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The Effects of Mandatory Seatbelt Laws on Seatbelt Use, Motor Vehicle Fatalities, and Crash-Related Injuries among Youths

  • Christopher S. Carpenter
  • Mark Stehr

We provide the first comprehensive assessment of the effects of mandatory seatbelt laws on self-reported seatbelt use, highway fatalities, and crash-related injuries among high school age youths using data from the Centers for Disease Control's (CDC) national, state, and local Youth Risk Behavior Surveys (YRBS) and the Fatality Analysis Reporting System (FARS) from 1991 to 2005, a period spanning over 20 changes in state seatbelt laws. Our quasi-experimental approaches isolate the independent effects of seatbelt laws net of demographic characteristics, area and year fixed effects, and smooth area-specific trends. Across all data sources, we find consistent evidence that state mandatory seatbelt laws -- particularly those permitting primary enforcement -- significantly increased seatbelt use among high school age youths by 45-80 percent, primarily at the extensive margin. Unlike previous research for adults, however, we find evidence against the selective recruitment hypothesis: seatbelt laws had consistently larger effects on those most likely to be involved in traffic accidents (drinkers, alcohol-involved drivers). We also find that mandatory seatbelt laws significantly reduced traffic fatalities and serious injuries resulting from fatal crashes by 8 and 9 percent, respectively. Our results suggest that if all states had primary enforcement seatbelt laws then regular youth seatbelt use would be nearly universal and youth fatalities would fall by about 120 per year.

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File URL: http://www.nber.org/papers/w13408.pdf
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Paper provided by National Bureau of Economic Research, Inc in its series NBER Working Papers with number 13408.

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Date of creation: Sep 2007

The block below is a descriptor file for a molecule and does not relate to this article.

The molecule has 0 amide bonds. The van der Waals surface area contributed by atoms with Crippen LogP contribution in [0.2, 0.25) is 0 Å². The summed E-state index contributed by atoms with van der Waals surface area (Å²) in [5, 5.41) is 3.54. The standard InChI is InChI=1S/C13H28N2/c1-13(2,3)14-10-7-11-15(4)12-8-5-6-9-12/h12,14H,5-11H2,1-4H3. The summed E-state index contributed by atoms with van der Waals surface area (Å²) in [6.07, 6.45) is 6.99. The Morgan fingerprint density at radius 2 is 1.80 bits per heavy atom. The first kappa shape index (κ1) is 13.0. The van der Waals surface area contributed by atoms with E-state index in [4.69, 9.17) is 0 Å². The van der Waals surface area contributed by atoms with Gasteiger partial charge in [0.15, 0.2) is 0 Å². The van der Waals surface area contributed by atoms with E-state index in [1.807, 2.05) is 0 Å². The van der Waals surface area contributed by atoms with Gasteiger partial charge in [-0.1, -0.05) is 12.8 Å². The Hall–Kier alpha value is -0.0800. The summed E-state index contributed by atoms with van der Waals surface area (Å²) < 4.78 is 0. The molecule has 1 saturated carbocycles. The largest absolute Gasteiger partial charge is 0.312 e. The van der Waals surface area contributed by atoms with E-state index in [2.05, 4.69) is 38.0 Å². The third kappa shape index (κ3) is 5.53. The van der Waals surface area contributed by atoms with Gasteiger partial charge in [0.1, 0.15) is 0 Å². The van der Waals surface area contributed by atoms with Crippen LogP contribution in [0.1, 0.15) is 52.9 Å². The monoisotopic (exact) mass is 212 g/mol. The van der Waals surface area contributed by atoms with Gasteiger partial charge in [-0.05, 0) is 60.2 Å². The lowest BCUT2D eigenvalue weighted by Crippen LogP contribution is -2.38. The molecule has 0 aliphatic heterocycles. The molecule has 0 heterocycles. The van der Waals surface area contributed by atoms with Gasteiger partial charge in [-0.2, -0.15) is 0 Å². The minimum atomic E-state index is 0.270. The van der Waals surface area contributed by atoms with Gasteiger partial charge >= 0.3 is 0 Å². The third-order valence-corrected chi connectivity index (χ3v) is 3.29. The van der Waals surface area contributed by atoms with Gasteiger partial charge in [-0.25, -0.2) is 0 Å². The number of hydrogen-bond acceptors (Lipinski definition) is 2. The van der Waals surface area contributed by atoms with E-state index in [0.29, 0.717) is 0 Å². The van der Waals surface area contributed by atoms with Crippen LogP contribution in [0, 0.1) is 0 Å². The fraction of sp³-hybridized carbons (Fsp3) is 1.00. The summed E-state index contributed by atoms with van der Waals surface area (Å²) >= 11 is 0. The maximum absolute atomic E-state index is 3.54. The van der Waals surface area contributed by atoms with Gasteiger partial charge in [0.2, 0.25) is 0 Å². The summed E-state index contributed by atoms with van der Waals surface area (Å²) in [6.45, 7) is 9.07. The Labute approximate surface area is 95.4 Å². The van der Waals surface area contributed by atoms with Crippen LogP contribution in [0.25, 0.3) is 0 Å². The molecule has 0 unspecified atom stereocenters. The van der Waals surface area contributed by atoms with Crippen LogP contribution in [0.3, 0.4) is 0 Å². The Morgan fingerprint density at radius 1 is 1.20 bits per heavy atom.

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Publication status: published as Carpenter, Christopher S. & Stehr, Mark, 2008. "The effects of mandatory seatbelt laws on seatbelt use, motor vehicle fatalities, and crash-related injuries among youths," Journal of Health Economics, Elsevier, vol. 27(3), pages 642-662, May.
Handle: RePEc:nbr:nberwo:13408
Note: HE
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  1. Marianne Bertrand & Esther Duflo & Sendhil Mullainathan, 2002. "How Much Should We Trust Differences-in-Differences Estimates?," NBER Working Papers 8841, National Bureau of Economic Research, Inc.
  2. David J. Houston & Lilliard E. Richardson, Jr., 2006. "Reducing traffic fatalities in the American States by upgrading seat belt use laws to primary enforcement," Journal of Policy Analysis and Management, John Wiley & Sons, Ltd., vol. 25(3), pages 645-659.
  3. Evans, William N & Graham, John D, 1991. " Risk Reduction or Risk Compensation? The Case of Mandatory Safety-Belt Use Laws," Journal of Risk and Uncertainty, Springer, vol. 4(1), pages 61-73, January.
  4. Anindya Sen, 2001. "Do stricter penalties deter drinking and driving? An empirical investigation of Canadian impaired driving laws," Canadian Journal of Economics, Canadian Economics Association, vol. 34(1), pages 149-164, February.
  5. Dee, Thomas S. & Grabowski, David C. & Morrisey, Michael A., 2005. "Graduated driver licensing and teen traffic fatalities," Journal of Health Economics, Elsevier, vol. 24(3), pages 571-589, May.
  6. Daniel Eisenberg, 2003. "Evaluating the effectiveness of policies related to drunk driving," Journal of Policy Analysis and Management, John Wiley & Sons, Ltd., vol. 22(2), pages 249-274.
  7. Jonathan Gruber & Jonathan Zinman, 2001. "Youth Smoking in the United States: Evidence and Implications," NBER Chapters, in: Risky Behavior among Youths: An Economic Analysis, pages 69-120 National Bureau of Economic Research, Inc.
  8. Christopher Carpenter & Philip J. Cook, 2007. "Cigarette Taxes and Youth Smoking: New Evidence from National, State, & Local Youth Risk Behavior Surveys," NBER Working Papers 13046, National Bureau of Economic Research, Inc.
  9. Thomas S. Dee & William N. Evans, 2001. "Teens and Traffic Safety," NBER Chapters, in: Risky Behavior among Youths: An Economic Analysis, pages 121-166 National Bureau of Economic Research, Inc.
  10. William N. Evans & Thomas S. Dee, 2001. "Behavior Policies and Teen Traffic Safety," American Economic Review, American Economic Association, vol. 91(2), pages 91-96, May.
  11. Alma Cohen & Liran Einav, 2003. "The Effects of Mandatory Seat Belt Laws on Driving Behavior and Traffic Fatalities," The Review of Economics and Statistics, MIT Press, vol. 85(4), pages 828-843, November.
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